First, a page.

EU gives Germany formal warning over deficit
14 March 2006, BRUSSELS - German Finance Minister Peer Steinbrueck on Tuesday said he had no problem accepting the formal European Union warning on Berlin's national budget deficit, saying Germany would be in full compliance with EU fiscal rules next year.
14 March 2006
BRUSSELS - German Finance Minister Peer Steinbrueck on Tuesday said he had no problem accepting the formal European Union warning on Berlin's national budget deficit, saying Germany would be in full compliance with EU fiscal rules next year.
The German budget deficit would be down to 2.5 per cent of gross domestic product (GDP) by end 2007, Steinbrueck told reporters. EU rules demands that budget deficits are kept under 3 per of GDP.
Berlin would "set an example" for other countries striving to put their financial house in order, he added.
Steinbrueck made his comments after EU finance ministers formally endorsed eurozone demands late Monday for tougher action by Berlin to rein in its finances.
The German finance chief has been instructed to report back to the EU in July on Berlin's efforts to slash the budget deficit currently estimated at 3.3 per cent of GDP.
Austrian Finance Minister Karl-Heinz Grasser told reporters he was "very confident" that Germany would meet the "objectives and obligations' set by the stability and growth pact.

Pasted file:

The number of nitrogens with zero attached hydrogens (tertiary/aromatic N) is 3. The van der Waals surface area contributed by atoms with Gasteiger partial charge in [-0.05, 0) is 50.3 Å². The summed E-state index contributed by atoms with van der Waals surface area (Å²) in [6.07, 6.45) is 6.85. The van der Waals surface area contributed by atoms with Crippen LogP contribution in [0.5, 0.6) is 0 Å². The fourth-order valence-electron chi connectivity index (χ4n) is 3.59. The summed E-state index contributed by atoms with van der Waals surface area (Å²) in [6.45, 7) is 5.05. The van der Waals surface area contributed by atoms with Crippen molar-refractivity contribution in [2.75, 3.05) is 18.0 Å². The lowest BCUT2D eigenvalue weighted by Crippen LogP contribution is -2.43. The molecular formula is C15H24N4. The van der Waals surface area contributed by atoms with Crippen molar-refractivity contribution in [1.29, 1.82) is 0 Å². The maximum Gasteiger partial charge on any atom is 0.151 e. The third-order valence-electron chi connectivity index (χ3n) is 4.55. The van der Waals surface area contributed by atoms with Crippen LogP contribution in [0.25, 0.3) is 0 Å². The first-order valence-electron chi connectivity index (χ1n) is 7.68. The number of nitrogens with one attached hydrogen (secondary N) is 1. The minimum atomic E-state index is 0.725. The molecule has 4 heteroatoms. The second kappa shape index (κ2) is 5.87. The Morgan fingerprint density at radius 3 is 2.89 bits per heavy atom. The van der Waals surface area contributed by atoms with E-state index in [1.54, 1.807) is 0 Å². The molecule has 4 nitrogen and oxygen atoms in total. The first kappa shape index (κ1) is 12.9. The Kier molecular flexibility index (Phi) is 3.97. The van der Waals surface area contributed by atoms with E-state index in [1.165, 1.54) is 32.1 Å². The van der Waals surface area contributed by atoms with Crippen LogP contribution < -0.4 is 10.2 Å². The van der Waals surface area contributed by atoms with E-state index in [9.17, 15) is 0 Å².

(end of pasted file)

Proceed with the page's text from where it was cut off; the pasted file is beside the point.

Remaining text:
German economic figures were looking "very good," Grasser said, adding that he was optimistic the upbeat trend in Europe's largest economy would continue.
Berlin was being "very constructive" on the deficit warning and its commitment to the stability pact, he said. Austria is current president of the 25-nation EU.
European monetary affairs chief Joaquin Almunia also praised Germany's "attitude and intentions" and said Berlin's efforts to comply with EU rules would be judged in four months.
Almunia said he was "prudently optimistic" that Steinbrueck's fiscal programme would win commission approval.
Brussels issued its first warning on Berlin's finances in November 2003, triggering a major row with the government of former chancellor Gerhard Schroeder.
Steinbrueck's more conciliatory approach on the issue, however, has prompted a similarly less confrontational response from the commission which acts as eurozone financial watchdog.
Germany's budget deficit currently stands at 3.3 per cent of GDP, the fifth year running that Berlin has been in breach of eurozone regulations.
France, Italy and several other eurozone countries have also overshot the pact's 3 per cent of GDP rule. Like Germany, however, all countries have escaped financial sanctions. The pact was revamped last year to make it more flexible.
Subject: German news